Monday, August 27, 2007
Medicare beneficiaries lag in taking advantage of covered screenings and preventive care
CMS says Medicare is spending more on prevention efforts. The Wall Street Journal (8/26, McQueen) reported, "Medicare, the federal health-insurance program for older Americans, increasingly is paying for screening tests and immunizations that previously were not covered. But the vast majority of recipients are failing to take advantage, officials say." Less than 10 percent of Medicare recipients are "getting all the screenings and immunizations recommended by public health groups," according to the CMS. And, just over "a third of recipients didn't get a free flu shot in 2005, for example, even though elderly and immune-system-compromised patients are at high risk of death from the disease." In order to reverse this trend, "Medicare officials launched a bus tour of 48 states and more than 120 cities this summer, in conjunction with local officials, hospitals and elder-care groups. The tour is expected to wrap up this week." The Journal noted, "Until now, just five percent of Medicare spending has been for preventive services, officials say. But in recent years, as medical evidence has mounted about the cost-effectiveness of preventing diseases such as flu, diabetes and heart disease instead of treating them later, the U.S. has authorized more spending on screening tests and immunization."This caught my eye for a couple of reasons. First, it is scandalous that Medicare beneficiaries aren't getting the preventive services they need to fend off really serious and expensive health problems. Of course, the reason might be that the elderly haven't gotten the word about changes in Medicare coverage for such items. But it might also be because of other impediments such as limited transportation, the extra burden from multiplying trips to providers of different kinds to get the screenings done, etc. But at least CMS is focusing on the easiest-to-solve part of the problem by trying to do a better job of getting the word out.
Second is the statement that "medical evidence has mounted about the cost-effectiveness of preventing diseases such as flu, diabetes and heart disease instead of treating them later." This is certainly conventional wisdom, and this argument has an undeniable, intuitive appeal. But is it true?
There is evidence to support the proposition, at least within a limited time frame and for certain medical conditions and certainly for the individual who, as a result of the screening or the flu shot, didn't get sick. For example, as the New York Times reported [TimesSelect article: no link available] on January 11, 2006, in an article about diabetes prevention:
But what if avoiding the life-threatening acute medical condition simply permitted a large percentage of patients to survive for a life-time of care for their chronic conditions. Isn't it at least possible that the cost savings would eventually be exceeded by the costs associated with a longer life-time of care? That seems to have been the thrust of a March 16, 1997, article in the Times [also TimesSelect (no link)]:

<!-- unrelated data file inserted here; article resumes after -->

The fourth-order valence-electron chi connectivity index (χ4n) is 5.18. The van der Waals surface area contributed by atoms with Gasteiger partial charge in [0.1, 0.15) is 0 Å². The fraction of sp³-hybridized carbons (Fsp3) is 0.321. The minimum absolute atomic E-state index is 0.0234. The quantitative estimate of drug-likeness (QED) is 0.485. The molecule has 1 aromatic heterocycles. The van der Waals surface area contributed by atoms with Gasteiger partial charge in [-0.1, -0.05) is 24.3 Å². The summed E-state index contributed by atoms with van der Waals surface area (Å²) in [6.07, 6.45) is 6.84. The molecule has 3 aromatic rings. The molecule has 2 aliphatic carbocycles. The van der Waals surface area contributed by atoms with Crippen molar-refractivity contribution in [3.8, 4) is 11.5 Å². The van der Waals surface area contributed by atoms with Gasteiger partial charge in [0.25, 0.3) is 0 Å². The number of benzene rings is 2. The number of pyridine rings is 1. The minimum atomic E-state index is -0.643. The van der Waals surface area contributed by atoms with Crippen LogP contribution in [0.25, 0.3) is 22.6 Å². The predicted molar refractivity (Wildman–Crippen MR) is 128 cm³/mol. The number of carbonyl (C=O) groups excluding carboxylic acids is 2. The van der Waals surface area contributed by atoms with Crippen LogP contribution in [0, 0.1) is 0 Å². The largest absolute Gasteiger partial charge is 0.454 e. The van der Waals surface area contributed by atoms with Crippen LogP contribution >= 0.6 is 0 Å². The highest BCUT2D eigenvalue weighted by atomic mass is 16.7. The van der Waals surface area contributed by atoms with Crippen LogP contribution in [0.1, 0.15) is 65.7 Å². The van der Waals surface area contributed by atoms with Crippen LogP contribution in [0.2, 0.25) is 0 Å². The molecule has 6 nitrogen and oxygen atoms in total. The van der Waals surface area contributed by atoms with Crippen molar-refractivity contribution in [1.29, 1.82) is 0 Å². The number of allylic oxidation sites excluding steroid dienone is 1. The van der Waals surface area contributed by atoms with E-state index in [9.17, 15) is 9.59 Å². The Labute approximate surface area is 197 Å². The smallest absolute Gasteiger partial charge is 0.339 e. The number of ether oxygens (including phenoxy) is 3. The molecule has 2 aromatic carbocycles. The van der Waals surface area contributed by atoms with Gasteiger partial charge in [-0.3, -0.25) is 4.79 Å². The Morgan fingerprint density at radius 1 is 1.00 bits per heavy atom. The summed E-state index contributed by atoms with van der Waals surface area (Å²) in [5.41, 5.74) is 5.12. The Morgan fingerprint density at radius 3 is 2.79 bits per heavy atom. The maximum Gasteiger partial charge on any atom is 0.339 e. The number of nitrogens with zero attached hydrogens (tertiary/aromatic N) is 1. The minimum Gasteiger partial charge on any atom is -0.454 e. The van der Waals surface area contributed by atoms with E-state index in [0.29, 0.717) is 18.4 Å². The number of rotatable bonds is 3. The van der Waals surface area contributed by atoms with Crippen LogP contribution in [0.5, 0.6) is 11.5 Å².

Insurers, for example, will often refuse to pay $150 for a diabetic to see a podiatrist, who can help prevent foot ailments associated with the disease. Nearly all of them, though, cover amputations, which typically cost more than $30,000.
Patients have trouble securing a reimbursement for a $75 visit to the nutritionist who counsels them on controlling their diabetes. Insurers do not balk, however, at paying $315 for a single session of dialysis, which treats one of the disease's serious complications.
While studies have shown that preventive care is generally good for your health, they have also shown that it often does not save money.
The central problem is that the early detection of many diseases, like high cholesterol and H.I.V. infection, is often followed by a lifetime of costly treatments and drugs. Expensive hospitalizations may only be forestalled. So in many cases, total medical costs actually rise.
''An awful lot of preventive care has no payoff economically -- it actually costs money,'' said Uwe Reinhardt, a health economist at Princeton University. ''If the [managed care] plans are doing it, they're doing it because they think it gives them a good image. A lot of this stuff is overhyped.''
That's the message, again, from the recent essay by David Leonhardt, "Free Lunch on Health? Think Again" (NY Times, Aug. 6, 2007; TimesSelect [no link]). Leonhardt notes that Rudy Giuliani and the three leading Democratic presidential candidates (Clinton, Edwards, Obama) are all promoting the idea that
[b]y practicing preventive medicine, doctors can keep many people from getting sick in the first place. Those who do end up with a chronic illness will be closely tracked so that fewer of them develop complications. These steps will result in less illness, which in turn will require less health care. With the savings, the country can then lower its medical bills or provide health insurance for the 40-odd million people who lack it -- or maybe even both.
As Hillary Clinton recently told The Atlantic, it's possible to ''save money